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LK-99 Confirmed Not To Be A Room-Temperature Superconductor


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More like LK-NinetyNope.

While the development is certainly disappointing, materials science continues to make breakthroughs in superconductivity.

Credit: Rokas Tenys/Shutterstock.com

The dream appears to be over. After a few intense weeks of speculation and drama, more and more labs have been able to recreate LK-99, also known as modified lead-apatite. The material was touted as the first-ever room-temperature ambient pressure superconductor, a claim that was met with healthy skepticism and excitement. After all, extraordinary claims require extraordinary evidence.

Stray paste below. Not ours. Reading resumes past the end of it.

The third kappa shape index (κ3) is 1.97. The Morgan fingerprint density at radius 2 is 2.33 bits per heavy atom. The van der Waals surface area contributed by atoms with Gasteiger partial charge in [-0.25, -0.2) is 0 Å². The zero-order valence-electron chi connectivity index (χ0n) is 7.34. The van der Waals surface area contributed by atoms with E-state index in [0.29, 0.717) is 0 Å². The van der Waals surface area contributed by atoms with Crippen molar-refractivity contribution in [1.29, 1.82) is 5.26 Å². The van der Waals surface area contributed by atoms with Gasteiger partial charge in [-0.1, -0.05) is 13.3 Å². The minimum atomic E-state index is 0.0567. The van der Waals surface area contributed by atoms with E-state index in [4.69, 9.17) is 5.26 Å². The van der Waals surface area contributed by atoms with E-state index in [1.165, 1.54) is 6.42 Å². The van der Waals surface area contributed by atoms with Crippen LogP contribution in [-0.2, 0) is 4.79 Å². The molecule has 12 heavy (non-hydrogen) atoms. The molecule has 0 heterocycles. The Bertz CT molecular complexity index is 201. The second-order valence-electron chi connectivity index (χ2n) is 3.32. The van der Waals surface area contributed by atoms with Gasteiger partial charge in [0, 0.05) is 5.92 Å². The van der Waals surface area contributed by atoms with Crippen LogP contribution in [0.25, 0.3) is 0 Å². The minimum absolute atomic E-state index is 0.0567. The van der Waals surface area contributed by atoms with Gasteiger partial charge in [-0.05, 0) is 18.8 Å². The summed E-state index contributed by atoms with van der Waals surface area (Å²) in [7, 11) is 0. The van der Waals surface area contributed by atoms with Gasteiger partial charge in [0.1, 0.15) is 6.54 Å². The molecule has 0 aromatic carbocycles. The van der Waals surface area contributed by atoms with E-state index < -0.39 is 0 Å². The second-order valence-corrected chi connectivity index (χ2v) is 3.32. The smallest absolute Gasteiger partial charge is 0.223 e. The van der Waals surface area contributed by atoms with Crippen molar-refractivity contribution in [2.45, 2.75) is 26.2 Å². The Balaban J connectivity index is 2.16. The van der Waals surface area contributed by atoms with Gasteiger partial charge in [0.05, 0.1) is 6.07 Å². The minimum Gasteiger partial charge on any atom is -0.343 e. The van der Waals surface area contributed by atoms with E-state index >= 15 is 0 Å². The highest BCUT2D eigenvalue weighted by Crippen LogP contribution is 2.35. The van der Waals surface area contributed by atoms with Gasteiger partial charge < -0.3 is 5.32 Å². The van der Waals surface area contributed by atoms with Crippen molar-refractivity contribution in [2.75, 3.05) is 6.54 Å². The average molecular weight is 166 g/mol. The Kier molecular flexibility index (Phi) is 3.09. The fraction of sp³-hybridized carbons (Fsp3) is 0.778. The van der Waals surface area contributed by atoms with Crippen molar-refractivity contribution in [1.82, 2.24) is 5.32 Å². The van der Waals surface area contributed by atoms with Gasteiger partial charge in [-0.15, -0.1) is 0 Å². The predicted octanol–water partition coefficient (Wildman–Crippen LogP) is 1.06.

Unfortunately, the evidence has failed to materialize. Labs have reproduced the material following the original paper's instructions and, in newly uploaded papers, they have not found any evidence of superconductivity. Actually, quite the opposite.

Superconductivity begins at a critical temperature below which the material can transmit electricity with no resistance. According to some of the new data, the resistivity of LK-99 increases as you lower the temperature, like some sort of anti-superconductor.

From IFLScience
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